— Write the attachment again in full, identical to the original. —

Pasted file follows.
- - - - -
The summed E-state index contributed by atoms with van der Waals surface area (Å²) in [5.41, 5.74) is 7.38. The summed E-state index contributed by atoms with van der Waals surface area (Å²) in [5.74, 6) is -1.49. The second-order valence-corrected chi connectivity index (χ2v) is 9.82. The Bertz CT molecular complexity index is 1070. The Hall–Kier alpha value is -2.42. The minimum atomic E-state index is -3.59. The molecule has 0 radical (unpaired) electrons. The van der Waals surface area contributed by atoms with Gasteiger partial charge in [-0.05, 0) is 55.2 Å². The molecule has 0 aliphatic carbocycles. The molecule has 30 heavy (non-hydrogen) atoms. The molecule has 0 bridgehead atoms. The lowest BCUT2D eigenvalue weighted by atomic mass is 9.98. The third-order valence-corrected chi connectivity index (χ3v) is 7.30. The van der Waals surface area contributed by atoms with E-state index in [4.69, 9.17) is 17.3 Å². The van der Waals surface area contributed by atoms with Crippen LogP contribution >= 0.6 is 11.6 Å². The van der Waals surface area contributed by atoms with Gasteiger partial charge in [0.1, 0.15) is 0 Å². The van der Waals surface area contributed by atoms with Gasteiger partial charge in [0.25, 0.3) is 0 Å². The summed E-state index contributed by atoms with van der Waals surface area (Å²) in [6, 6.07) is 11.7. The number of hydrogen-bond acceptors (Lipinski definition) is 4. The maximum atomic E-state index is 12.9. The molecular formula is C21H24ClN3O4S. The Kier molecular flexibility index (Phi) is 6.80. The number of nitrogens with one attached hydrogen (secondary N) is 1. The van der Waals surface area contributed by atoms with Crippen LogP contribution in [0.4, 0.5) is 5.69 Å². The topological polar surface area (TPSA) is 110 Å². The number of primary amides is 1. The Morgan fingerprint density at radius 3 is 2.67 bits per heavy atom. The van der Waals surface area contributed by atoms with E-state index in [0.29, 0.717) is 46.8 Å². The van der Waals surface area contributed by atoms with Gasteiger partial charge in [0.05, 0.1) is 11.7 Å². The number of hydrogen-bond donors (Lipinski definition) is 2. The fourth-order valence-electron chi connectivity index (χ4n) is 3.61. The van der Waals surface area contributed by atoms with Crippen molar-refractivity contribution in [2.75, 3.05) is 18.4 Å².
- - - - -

The summed E-state index contributed by atoms with van der Waals surface area (Å²) in [5.41, 5.74) is 7.38. The summed E-state index contributed by atoms with van der Waals surface area (Å²) in [5.74, 6) is -1.49. The second-order valence-corrected chi connectivity index (χ2v) is 9.82. The Bertz CT molecular complexity index is 1070. The Hall–Kier alpha value is -2.42. The minimum atomic E-state index is -3.59. The molecule has 0 radical (unpaired) electrons. The van der Waals surface area contributed by atoms with Gasteiger partial charge in [-0.05, 0) is 55.2 Å². The molecule has 0 aliphatic carbocycles. The molecule has 30 heavy (non-hydrogen) atoms. The molecule has 0 bridgehead atoms. The lowest BCUT2D eigenvalue weighted by atomic mass is 9.98. The third-order valence-corrected chi connectivity index (χ3v) is 7.30. The van der Waals surface area contributed by atoms with E-state index in [4.69, 9.17) is 17.3 Å². The van der Waals surface area contributed by atoms with Crippen LogP contribution >= 0.6 is 11.6 Å². The van der Waals surface area contributed by atoms with Gasteiger partial charge in [0.1, 0.15) is 0 Å². The van der Waals surface area contributed by atoms with Gasteiger partial charge in [0.25, 0.3) is 0 Å². The summed E-state index contributed by atoms with van der Waals surface area (Å²) in [6, 6.07) is 11.7. The number of hydrogen-bond acceptors (Lipinski definition) is 4. The maximum atomic E-state index is 12.9. The molecular formula is C21H24ClN3O4S. The Kier molecular flexibility index (Phi) is 6.80. The number of nitrogens with one attached hydrogen (secondary N) is 1. The van der Waals surface area contributed by atoms with Crippen LogP contribution in [0.4, 0.5) is 5.69 Å². The topological polar surface area (TPSA) is 110 Å². The number of primary amides is 1. The Morgan fingerprint density at radius 3 is 2.67 bits per heavy atom. The van der Waals surface area contributed by atoms with E-state index in [0.29, 0.717) is 46.8 Å². The van der Waals surface area contributed by atoms with Gasteiger partial charge in [0.05, 0.1) is 11.7 Å². The number of hydrogen-bond donors (Lipinski definition) is 2. The fourth-order valence-electron chi connectivity index (χ4n) is 3.61. The van der Waals surface area contributed by atoms with Crippen molar-refractivity contribution in [2.75, 3.05) is 18.4 Å².